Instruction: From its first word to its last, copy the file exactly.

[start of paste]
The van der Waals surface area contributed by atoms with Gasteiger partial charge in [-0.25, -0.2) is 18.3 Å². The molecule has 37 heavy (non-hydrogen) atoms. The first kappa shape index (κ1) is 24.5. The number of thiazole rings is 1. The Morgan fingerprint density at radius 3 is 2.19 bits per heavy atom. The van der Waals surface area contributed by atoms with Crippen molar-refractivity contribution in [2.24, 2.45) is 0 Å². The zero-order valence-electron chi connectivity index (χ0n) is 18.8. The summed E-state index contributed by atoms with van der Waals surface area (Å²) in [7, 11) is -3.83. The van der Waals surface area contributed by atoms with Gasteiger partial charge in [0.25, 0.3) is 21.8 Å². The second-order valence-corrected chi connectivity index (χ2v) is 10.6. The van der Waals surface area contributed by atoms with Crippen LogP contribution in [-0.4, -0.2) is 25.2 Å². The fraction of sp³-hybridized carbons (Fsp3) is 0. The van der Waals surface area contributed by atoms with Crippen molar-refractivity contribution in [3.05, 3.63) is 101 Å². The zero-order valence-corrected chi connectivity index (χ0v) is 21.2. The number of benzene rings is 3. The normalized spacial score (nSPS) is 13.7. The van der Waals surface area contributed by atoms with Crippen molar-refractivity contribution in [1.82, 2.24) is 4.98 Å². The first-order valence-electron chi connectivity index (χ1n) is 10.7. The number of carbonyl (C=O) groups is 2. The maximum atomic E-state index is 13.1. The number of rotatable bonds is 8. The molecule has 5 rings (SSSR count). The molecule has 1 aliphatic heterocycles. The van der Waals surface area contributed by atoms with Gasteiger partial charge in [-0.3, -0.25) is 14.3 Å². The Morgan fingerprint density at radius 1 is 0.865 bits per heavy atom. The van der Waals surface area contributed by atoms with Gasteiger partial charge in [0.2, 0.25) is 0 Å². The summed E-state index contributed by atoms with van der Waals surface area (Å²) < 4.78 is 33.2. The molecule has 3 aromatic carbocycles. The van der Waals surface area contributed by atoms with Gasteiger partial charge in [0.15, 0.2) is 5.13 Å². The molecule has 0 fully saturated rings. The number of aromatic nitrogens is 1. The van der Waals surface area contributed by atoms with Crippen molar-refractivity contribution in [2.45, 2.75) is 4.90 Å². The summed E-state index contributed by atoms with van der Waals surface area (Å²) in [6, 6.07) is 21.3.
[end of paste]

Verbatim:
The van der Waals surface area contributed by atoms with Gasteiger partial charge in [-0.25, -0.2) is 18.3 Å². The molecule has 37 heavy (non-hydrogen) atoms. The first kappa shape index (κ1) is 24.5. The number of thiazole rings is 1. The Morgan fingerprint density at radius 3 is 2.19 bits per heavy atom. The van der Waals surface area contributed by atoms with Crippen molar-refractivity contribution in [2.24, 2.45) is 0 Å². The zero-order valence-electron chi connectivity index (χ0n) is 18.8. The summed E-state index contributed by atoms with van der Waals surface area (Å²) in [7, 11) is -3.83. The van der Waals surface area contributed by atoms with Gasteiger partial charge in [0.25, 0.3) is 21.8 Å². The second-order valence-corrected chi connectivity index (χ2v) is 10.6. The van der Waals surface area contributed by atoms with Crippen LogP contribution in [-0.4, -0.2) is 25.2 Å². The fraction of sp³-hybridized carbons (Fsp3) is 0. The van der Waals surface area contributed by atoms with Crippen molar-refractivity contribution in [3.05, 3.63) is 101 Å². The zero-order valence-corrected chi connectivity index (χ0v) is 21.2. The number of benzene rings is 3. The normalized spacial score (nSPS) is 13.7. The van der Waals surface area contributed by atoms with Crippen molar-refractivity contribution in [1.82, 2.24) is 4.98 Å². The first-order valence-electron chi connectivity index (χ1n) is 10.7. The number of carbonyl (C=O) groups is 2. The maximum atomic E-state index is 13.1. The number of rotatable bonds is 8. The molecule has 5 rings (SSSR count). The molecule has 1 aliphatic heterocycles. The van der Waals surface area contributed by atoms with Gasteiger partial charge in [-0.3, -0.25) is 14.3 Å². The Morgan fingerprint density at radius 1 is 0.865 bits per heavy atom. The van der Waals surface area contributed by atoms with Gasteiger partial charge in [0.2, 0.25) is 0 Å². The summed E-state index contributed by atoms with van der Waals surface area (Å²) < 4.78 is 33.2. The molecule has 3 aromatic carbocycles. The van der Waals surface area contributed by atoms with Gasteiger partial charge in [0.15, 0.2) is 5.13 Å². The molecule has 0 fully saturated rings. The number of aromatic nitrogens is 1. The van der Waals surface area contributed by atoms with Crippen molar-refractivity contribution in [2.45, 2.75) is 4.90 Å². The summed E-state index contributed by atoms with van der Waals surface area (Å²) in [6, 6.07) is 21.3.